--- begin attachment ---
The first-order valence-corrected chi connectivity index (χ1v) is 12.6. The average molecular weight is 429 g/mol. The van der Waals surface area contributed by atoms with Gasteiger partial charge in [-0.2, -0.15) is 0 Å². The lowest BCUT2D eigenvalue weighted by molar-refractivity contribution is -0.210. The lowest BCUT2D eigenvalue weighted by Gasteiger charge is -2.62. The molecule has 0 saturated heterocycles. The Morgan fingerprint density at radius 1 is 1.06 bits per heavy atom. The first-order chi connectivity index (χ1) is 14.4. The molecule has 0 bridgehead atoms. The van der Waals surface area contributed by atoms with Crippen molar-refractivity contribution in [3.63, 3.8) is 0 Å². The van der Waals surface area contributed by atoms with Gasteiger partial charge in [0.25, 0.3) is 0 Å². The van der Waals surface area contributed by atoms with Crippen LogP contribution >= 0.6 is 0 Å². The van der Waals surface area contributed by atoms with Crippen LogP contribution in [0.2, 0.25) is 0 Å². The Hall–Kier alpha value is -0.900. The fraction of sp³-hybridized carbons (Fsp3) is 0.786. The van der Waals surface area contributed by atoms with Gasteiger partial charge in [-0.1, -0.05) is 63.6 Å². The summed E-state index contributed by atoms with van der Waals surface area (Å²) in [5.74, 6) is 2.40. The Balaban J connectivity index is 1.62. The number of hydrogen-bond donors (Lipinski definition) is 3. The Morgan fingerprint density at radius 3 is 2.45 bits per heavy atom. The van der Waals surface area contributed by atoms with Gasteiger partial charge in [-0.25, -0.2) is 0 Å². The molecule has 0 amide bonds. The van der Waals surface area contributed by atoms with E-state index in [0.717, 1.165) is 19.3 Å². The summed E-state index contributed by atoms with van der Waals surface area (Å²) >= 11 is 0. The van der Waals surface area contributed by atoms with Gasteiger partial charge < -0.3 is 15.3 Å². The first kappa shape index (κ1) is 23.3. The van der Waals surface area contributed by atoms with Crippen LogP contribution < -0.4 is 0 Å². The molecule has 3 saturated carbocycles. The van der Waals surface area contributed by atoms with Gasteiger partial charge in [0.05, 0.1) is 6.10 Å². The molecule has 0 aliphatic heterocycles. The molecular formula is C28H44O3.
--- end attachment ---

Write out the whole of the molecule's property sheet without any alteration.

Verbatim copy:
The first-order valence-corrected chi connectivity index (χ1v) is 12.6. The average molecular weight is 429 g/mol. The van der Waals surface area contributed by atoms with Gasteiger partial charge in [-0.2, -0.15) is 0 Å². The lowest BCUT2D eigenvalue weighted by molar-refractivity contribution is -0.210. The lowest BCUT2D eigenvalue weighted by Gasteiger charge is -2.62. The molecule has 0 saturated heterocycles. The Morgan fingerprint density at radius 1 is 1.06 bits per heavy atom. The first-order chi connectivity index (χ1) is 14.4. The molecule has 0 bridgehead atoms. The van der Waals surface area contributed by atoms with Crippen molar-refractivity contribution in [3.63, 3.8) is 0 Å². The van der Waals surface area contributed by atoms with Gasteiger partial charge in [0.25, 0.3) is 0 Å². The van der Waals surface area contributed by atoms with Crippen LogP contribution >= 0.6 is 0 Å². The van der Waals surface area contributed by atoms with Crippen LogP contribution in [0.2, 0.25) is 0 Å². The Hall–Kier alpha value is -0.900. The fraction of sp³-hybridized carbons (Fsp3) is 0.786. The van der Waals surface area contributed by atoms with Gasteiger partial charge in [-0.1, -0.05) is 63.6 Å². The summed E-state index contributed by atoms with van der Waals surface area (Å²) in [5.74, 6) is 2.40. The Balaban J connectivity index is 1.62. The number of hydrogen-bond donors (Lipinski definition) is 3. The Morgan fingerprint density at radius 3 is 2.45 bits per heavy atom. The van der Waals surface area contributed by atoms with Gasteiger partial charge in [-0.25, -0.2) is 0 Å². The molecule has 0 amide bonds. The van der Waals surface area contributed by atoms with E-state index in [0.717, 1.165) is 19.3 Å². The summed E-state index contributed by atoms with van der Waals surface area (Å²) >= 11 is 0. The van der Waals surface area contributed by atoms with Gasteiger partial charge < -0.3 is 15.3 Å². The first kappa shape index (κ1) is 23.3. The van der Waals surface area contributed by atoms with Crippen LogP contribution < -0.4 is 0 Å². The molecule has 3 saturated carbocycles. The van der Waals surface area contributed by atoms with Gasteiger partial charge in [0.05, 0.1) is 6.10 Å². The molecule has 0 aliphatic heterocycles. The molecular formula is C28H44O3.